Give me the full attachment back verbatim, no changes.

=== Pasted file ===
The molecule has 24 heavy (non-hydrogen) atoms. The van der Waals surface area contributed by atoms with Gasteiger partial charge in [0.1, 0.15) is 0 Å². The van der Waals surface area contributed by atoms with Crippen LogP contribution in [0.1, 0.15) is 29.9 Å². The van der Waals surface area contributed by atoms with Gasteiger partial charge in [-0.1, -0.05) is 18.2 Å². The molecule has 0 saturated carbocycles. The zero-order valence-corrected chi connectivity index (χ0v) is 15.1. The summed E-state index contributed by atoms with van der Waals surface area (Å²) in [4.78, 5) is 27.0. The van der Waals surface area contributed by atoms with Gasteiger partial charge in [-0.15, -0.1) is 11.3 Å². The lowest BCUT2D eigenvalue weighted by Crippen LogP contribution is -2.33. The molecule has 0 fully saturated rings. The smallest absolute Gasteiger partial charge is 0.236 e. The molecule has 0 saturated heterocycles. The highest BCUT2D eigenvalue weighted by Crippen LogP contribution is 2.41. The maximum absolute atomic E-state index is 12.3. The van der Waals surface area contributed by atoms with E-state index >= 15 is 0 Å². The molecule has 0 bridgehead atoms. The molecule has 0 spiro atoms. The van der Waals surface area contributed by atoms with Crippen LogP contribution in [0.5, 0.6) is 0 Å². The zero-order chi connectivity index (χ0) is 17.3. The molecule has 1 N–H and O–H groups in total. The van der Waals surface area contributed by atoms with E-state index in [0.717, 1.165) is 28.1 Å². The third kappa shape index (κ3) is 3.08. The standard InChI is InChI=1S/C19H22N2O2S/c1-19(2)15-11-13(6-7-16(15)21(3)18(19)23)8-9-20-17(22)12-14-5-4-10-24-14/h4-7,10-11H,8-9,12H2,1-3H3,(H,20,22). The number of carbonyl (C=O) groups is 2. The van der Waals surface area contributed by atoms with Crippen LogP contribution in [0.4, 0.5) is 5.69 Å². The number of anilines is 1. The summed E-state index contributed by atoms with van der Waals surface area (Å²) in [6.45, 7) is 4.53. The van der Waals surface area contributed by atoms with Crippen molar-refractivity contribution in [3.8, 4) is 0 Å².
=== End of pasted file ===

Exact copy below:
The molecule has 24 heavy (non-hydrogen) atoms. The van der Waals surface area contributed by atoms with Gasteiger partial charge in [0.1, 0.15) is 0 Å². The van der Waals surface area contributed by atoms with Crippen LogP contribution in [0.1, 0.15) is 29.9 Å². The van der Waals surface area contributed by atoms with Gasteiger partial charge in [-0.1, -0.05) is 18.2 Å². The molecule has 0 saturated carbocycles. The zero-order valence-corrected chi connectivity index (χ0v) is 15.1. The summed E-state index contributed by atoms with van der Waals surface area (Å²) in [4.78, 5) is 27.0. The van der Waals surface area contributed by atoms with Gasteiger partial charge in [-0.15, -0.1) is 11.3 Å². The lowest BCUT2D eigenvalue weighted by Crippen LogP contribution is -2.33. The molecule has 0 fully saturated rings. The smallest absolute Gasteiger partial charge is 0.236 e. The molecule has 0 saturated heterocycles. The highest BCUT2D eigenvalue weighted by Crippen LogP contribution is 2.41. The maximum absolute atomic E-state index is 12.3. The van der Waals surface area contributed by atoms with E-state index >= 15 is 0 Å². The molecule has 0 bridgehead atoms. The molecule has 0 spiro atoms. The van der Waals surface area contributed by atoms with Crippen LogP contribution in [0.5, 0.6) is 0 Å². The zero-order chi connectivity index (χ0) is 17.3. The molecule has 1 N–H and O–H groups in total. The van der Waals surface area contributed by atoms with E-state index in [0.717, 1.165) is 28.1 Å². The third kappa shape index (κ3) is 3.08. The standard InChI is InChI=1S/C19H22N2O2S/c1-19(2)15-11-13(6-7-16(15)21(3)18(19)23)8-9-20-17(22)12-14-5-4-10-24-14/h4-7,10-11H,8-9,12H2,1-3H3,(H,20,22). The number of carbonyl (C=O) groups is 2. The van der Waals surface area contributed by atoms with Crippen LogP contribution in [0.4, 0.5) is 5.69 Å². The number of anilines is 1. The summed E-state index contributed by atoms with van der Waals surface area (Å²) in [6.45, 7) is 4.53. The van der Waals surface area contributed by atoms with Crippen molar-refractivity contribution in [3.8, 4) is 0 Å².